A transgender woman is challenging the Civil Rights Act
The US Supreme Court is set to hear the case of a transgender woman who was fired after she allegedly informed her employer she would start dressing as a woman.
Aimee Stephens was dismissed from her job as funeral director at Harris Funeral Homes in Detroit, Michigan in the US after she reportedly told her boss of her plans to identify as female.
The Equal Opportunity Employment Commission (EEOC) lodged the complaint against Harris Funeral Homes on behalf of Stephens.
Thomas Rost, owner of the funeral homes, said he dismissed Stephens because of her intention to violate the company’s dress code.
Claiming to be a devout Christian, Rost said he would go against “God’s commands” if a male employee at his company were to identify as a woman.
Stephens’ lawyers from the American Civil Liberties Union argued against Rost’s use of the dress code as grounds for their client’s termination. They claimed she was discriminated against because she was transgender.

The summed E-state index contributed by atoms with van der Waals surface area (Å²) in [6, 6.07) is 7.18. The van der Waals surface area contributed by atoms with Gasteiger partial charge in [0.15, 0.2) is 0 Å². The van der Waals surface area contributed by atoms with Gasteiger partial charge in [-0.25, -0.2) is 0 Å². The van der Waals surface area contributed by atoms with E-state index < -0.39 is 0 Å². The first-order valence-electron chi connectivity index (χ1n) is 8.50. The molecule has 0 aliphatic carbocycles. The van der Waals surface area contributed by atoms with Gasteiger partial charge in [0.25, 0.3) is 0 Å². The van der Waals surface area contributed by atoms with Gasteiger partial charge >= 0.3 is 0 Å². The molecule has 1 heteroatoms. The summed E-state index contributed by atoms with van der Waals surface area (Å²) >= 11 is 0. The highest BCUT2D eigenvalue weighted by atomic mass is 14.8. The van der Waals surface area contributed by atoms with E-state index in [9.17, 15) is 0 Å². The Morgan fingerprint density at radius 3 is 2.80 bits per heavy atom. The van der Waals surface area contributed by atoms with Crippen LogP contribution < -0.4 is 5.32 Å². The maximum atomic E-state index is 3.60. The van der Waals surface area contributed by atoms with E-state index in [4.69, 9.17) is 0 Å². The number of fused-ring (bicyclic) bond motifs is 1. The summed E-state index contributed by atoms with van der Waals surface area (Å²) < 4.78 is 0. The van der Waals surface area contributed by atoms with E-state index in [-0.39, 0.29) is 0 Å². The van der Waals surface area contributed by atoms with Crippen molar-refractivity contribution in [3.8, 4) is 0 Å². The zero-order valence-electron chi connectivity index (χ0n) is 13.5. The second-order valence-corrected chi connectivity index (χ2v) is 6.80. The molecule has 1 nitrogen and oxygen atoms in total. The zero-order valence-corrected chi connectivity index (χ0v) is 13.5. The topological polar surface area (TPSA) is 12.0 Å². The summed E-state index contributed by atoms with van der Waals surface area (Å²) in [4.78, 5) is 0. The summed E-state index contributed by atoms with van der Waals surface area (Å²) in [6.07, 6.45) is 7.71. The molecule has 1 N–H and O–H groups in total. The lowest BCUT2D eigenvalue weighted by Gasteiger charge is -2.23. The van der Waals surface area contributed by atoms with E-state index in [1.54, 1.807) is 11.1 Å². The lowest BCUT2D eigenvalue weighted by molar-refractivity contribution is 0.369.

The landmark case will challenge the Civil Rights Act of 1964 which prohibits discrimination based on sex, race, colour, ethnicity or religion. The high court will decide whether Title VII of the Act includes “gender identity” in its definition of “sex”.
The Office of the Solicitor General will go head to head with the EEOC at the Supreme Court in October. The solicitor general argues “sex” as stated in the law does not cover gender identity.